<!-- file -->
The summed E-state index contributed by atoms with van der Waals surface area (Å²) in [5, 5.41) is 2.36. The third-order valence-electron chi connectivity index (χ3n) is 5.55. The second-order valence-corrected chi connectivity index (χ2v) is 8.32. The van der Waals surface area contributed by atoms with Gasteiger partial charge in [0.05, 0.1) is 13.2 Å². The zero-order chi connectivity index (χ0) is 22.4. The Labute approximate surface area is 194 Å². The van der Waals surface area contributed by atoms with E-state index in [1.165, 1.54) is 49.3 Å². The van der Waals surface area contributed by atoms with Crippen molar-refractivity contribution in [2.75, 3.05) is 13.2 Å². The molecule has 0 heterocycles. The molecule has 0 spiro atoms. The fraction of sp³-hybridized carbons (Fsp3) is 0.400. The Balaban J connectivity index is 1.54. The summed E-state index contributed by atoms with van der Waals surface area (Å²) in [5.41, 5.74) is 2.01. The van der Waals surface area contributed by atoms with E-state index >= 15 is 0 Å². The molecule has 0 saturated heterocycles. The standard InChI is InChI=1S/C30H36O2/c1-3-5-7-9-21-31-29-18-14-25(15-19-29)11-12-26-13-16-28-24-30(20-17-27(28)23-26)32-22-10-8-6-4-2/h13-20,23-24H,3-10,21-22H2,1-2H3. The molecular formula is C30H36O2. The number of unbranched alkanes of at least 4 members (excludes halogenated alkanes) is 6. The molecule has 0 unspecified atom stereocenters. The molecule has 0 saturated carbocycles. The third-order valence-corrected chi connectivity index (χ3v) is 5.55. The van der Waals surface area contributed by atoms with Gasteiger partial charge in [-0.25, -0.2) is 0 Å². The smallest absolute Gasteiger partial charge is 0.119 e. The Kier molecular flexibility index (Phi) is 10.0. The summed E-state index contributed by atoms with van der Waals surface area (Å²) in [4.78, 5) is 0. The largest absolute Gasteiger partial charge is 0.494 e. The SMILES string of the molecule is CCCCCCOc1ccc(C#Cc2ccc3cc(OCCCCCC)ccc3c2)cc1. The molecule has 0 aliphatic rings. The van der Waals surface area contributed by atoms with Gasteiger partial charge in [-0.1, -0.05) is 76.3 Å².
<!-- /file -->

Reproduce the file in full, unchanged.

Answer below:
The summed E-state index contributed by atoms with van der Waals surface area (Å²) in [5, 5.41) is 2.36. The third-order valence-electron chi connectivity index (χ3n) is 5.55. The second-order valence-corrected chi connectivity index (χ2v) is 8.32. The van der Waals surface area contributed by atoms with Gasteiger partial charge in [0.05, 0.1) is 13.2 Å². The zero-order chi connectivity index (χ0) is 22.4. The Labute approximate surface area is 194 Å². The van der Waals surface area contributed by atoms with E-state index in [1.165, 1.54) is 49.3 Å². The van der Waals surface area contributed by atoms with Crippen molar-refractivity contribution in [2.75, 3.05) is 13.2 Å². The molecule has 0 heterocycles. The molecule has 0 spiro atoms. The fraction of sp³-hybridized carbons (Fsp3) is 0.400. The Balaban J connectivity index is 1.54. The summed E-state index contributed by atoms with van der Waals surface area (Å²) in [5.41, 5.74) is 2.01. The van der Waals surface area contributed by atoms with E-state index >= 15 is 0 Å². The molecule has 0 saturated heterocycles. The standard InChI is InChI=1S/C30H36O2/c1-3-5-7-9-21-31-29-18-14-25(15-19-29)11-12-26-13-16-28-24-30(20-17-27(28)23-26)32-22-10-8-6-4-2/h13-20,23-24H,3-10,21-22H2,1-2H3. The molecular formula is C30H36O2. The number of unbranched alkanes of at least 4 members (excludes halogenated alkanes) is 6. The molecule has 0 unspecified atom stereocenters. The molecule has 0 saturated carbocycles. The third-order valence-corrected chi connectivity index (χ3v) is 5.55. The van der Waals surface area contributed by atoms with Gasteiger partial charge in [-0.25, -0.2) is 0 Å². The smallest absolute Gasteiger partial charge is 0.119 e. The Kier molecular flexibility index (Phi) is 10.0. The summed E-state index contributed by atoms with van der Waals surface area (Å²) in [4.78, 5) is 0. The largest absolute Gasteiger partial charge is 0.494 e. The SMILES string of the molecule is CCCCCCOc1ccc(C#Cc2ccc3cc(OCCCCCC)ccc3c2)cc1. The molecule has 0 aliphatic rings. The van der Waals surface area contributed by atoms with Gasteiger partial charge in [-0.1, -0.05) is 76.3 Å².